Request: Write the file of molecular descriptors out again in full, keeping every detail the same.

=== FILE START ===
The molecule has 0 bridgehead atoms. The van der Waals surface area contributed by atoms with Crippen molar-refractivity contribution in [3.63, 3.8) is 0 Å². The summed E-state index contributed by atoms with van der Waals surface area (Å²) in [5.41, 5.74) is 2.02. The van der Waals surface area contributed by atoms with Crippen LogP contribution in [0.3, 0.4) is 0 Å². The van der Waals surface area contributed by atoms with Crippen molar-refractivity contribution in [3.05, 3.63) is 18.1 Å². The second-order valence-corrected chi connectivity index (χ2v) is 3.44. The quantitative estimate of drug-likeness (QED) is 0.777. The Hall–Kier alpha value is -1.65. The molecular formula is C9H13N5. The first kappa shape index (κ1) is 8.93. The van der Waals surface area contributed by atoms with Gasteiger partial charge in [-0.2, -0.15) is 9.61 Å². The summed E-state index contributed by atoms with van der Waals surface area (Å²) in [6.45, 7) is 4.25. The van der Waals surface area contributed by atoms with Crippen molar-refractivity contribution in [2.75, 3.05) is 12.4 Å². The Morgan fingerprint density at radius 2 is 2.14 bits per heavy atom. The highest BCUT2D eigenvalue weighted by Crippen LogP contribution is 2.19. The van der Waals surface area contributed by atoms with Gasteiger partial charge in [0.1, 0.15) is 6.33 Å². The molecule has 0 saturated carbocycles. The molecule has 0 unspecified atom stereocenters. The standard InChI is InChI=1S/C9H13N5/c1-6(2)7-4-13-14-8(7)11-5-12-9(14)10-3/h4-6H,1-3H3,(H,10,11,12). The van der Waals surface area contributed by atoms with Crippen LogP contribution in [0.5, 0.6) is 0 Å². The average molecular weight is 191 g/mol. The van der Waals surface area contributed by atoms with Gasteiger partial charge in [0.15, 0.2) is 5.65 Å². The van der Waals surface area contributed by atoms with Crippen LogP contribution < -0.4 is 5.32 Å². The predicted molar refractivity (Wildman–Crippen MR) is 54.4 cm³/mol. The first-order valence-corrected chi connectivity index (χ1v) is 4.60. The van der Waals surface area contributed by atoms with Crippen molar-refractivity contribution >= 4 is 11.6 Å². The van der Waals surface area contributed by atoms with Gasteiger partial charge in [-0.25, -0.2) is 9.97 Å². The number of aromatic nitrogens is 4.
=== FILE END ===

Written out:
The molecule has 0 bridgehead atoms. The van der Waals surface area contributed by atoms with Crippen molar-refractivity contribution in [3.63, 3.8) is 0 Å². The summed E-state index contributed by atoms with van der Waals surface area (Å²) in [5.41, 5.74) is 2.02. The van der Waals surface area contributed by atoms with Crippen LogP contribution in [0.3, 0.4) is 0 Å². The van der Waals surface area contributed by atoms with Crippen molar-refractivity contribution in [3.05, 3.63) is 18.1 Å². The second-order valence-corrected chi connectivity index (χ2v) is 3.44. The quantitative estimate of drug-likeness (QED) is 0.777. The Hall–Kier alpha value is -1.65. The molecular formula is C9H13N5. The first kappa shape index (κ1) is 8.93. The van der Waals surface area contributed by atoms with Gasteiger partial charge in [-0.2, -0.15) is 9.61 Å². The summed E-state index contributed by atoms with van der Waals surface area (Å²) in [6.45, 7) is 4.25. The van der Waals surface area contributed by atoms with Crippen molar-refractivity contribution in [2.75, 3.05) is 12.4 Å². The Morgan fingerprint density at radius 2 is 2.14 bits per heavy atom. The highest BCUT2D eigenvalue weighted by Crippen LogP contribution is 2.19. The van der Waals surface area contributed by atoms with Gasteiger partial charge in [0.1, 0.15) is 6.33 Å². The molecule has 0 saturated carbocycles. The molecule has 0 unspecified atom stereocenters. The standard InChI is InChI=1S/C9H13N5/c1-6(2)7-4-13-14-8(7)11-5-12-9(14)10-3/h4-6H,1-3H3,(H,10,11,12). The van der Waals surface area contributed by atoms with Crippen LogP contribution in [0.5, 0.6) is 0 Å². The average molecular weight is 191 g/mol. The van der Waals surface area contributed by atoms with Gasteiger partial charge in [0.15, 0.2) is 5.65 Å². The van der Waals surface area contributed by atoms with Crippen LogP contribution < -0.4 is 5.32 Å². The predicted molar refractivity (Wildman–Crippen MR) is 54.4 cm³/mol. The first-order valence-corrected chi connectivity index (χ1v) is 4.60. The van der Waals surface area contributed by atoms with Crippen molar-refractivity contribution >= 4 is 11.6 Å². The van der Waals surface area contributed by atoms with Gasteiger partial charge in [-0.25, -0.2) is 9.97 Å². The number of aromatic nitrogens is 4.